Hebe Is the Royal Navy’s Latest High-Tech Autonomous Boat That Hunts Down Mines

RNMB Hebe is the latest and most advanced of the three autonomous minehunting vessels of the Royal Navy 6 photos
Photo: Royal Navy
RNMB Hebe- Project WiltonRNMB Hebe- Project WiltonRNMB Hebe- Project WiltonRNMB Hebe- Project WiltonRNMB Hebe- Project Wilton
The Royal Navy now has a complete autonomous minehunting system – the third and final boat that will be capable of conducting unmanned minehunting operations has just been delivered.
RNMB Hebe (named after the Greek goddess of youth) is the Royal Navy’s latest autonomous boat, part of the Project Wilton, which was meant to develop crewless minehunting vessels and technology. Now, the 3 “sisters”, Hazard, Harrier and Hebe, will be in charge of future mine detection missions.

Hebe is not only the longest of the 3, but also the one to have even more on board technology. A 49-foot (15-meter) long Vahana boat, Hebe has the most advanced command, control and communications capability. She is able to control another one of the vessels, Harrier, and to operate a towed sidescan sonar for mapping the seabed.

What exactly can these 3 sister-vessels do? Well, their main job is to detect and classify mines, and they’re able to do that autonomously, remotely or manually. This means that they can operate uncrewed, or that mine countermeasures experts can control the vessel either on board or from a ground-based remote center.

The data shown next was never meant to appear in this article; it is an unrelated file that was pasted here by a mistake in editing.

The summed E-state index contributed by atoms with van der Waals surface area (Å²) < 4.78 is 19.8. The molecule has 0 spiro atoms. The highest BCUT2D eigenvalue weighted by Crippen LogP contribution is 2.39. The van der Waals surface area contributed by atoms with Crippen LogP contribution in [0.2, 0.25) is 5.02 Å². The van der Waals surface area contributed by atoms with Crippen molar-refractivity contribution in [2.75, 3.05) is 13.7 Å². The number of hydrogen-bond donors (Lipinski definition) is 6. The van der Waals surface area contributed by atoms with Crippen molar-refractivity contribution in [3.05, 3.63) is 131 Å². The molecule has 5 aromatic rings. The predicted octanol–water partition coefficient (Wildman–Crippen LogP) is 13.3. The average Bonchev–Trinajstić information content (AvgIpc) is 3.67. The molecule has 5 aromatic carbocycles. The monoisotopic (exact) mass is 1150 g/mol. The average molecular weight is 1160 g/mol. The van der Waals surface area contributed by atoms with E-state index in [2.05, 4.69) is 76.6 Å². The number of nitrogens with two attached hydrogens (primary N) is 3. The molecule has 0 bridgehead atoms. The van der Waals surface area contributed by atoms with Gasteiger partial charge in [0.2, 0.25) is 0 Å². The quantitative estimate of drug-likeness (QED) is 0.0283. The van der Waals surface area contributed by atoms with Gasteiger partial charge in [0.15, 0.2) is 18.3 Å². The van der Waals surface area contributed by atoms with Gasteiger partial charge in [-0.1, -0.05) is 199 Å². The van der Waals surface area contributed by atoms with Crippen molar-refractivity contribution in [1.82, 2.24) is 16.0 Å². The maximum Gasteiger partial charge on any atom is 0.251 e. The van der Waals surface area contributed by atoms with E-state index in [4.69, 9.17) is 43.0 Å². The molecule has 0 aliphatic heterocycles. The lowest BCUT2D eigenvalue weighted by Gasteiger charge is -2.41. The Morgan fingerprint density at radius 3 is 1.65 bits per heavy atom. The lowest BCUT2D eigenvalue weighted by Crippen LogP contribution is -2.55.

You might not be aware of this, but mines left over from the Second World War (historical ordnances) are still a threat, and the Royal Navy has been one of the most active participants in minehunting operations across the world. As part of a wider Maritime Mine Counter Measures program that was launched last year, the Royal Navy also developed a towed sonar and mine neutralization system. Together with the new autonomous boats, they represent the Primary System.

The autonomous vessels and the next-generation technology system are designed to replace the Hunt and Sandown class ships, which are the conventional ships that have been used for mine detection so far.

Delivered at the Clyde Naval Base, the RNMB Hebe will now enter a trial period, together with Hazard and Harrier, before the autonomous fleet’s first operation.

Project Wilton is part of a complex effort of the Royal Navy to integrate autonomous vessels into its fleet. Earlier this year, the Madfox autonomous boat (Maritime Demonstrator for Operational eXperimentation) for surveillance and protection, was also tested.

If you liked the article, please follow us:  Google News icon Google News Youtube Instagram
Press Release
About the author: Otilia Drăgan
Otilia Drăgan profile photo

Otilia believes that if it’s eco, green, or groundbreaking, people should know about it (especially if it's got wheels or wings). Working in online media for over five years, she's gained a deeper perspective on how people everywhere can inspire each other.
Full profile


Would you like AUTOEVOLUTION to send you notifications?

You will only receive our top stories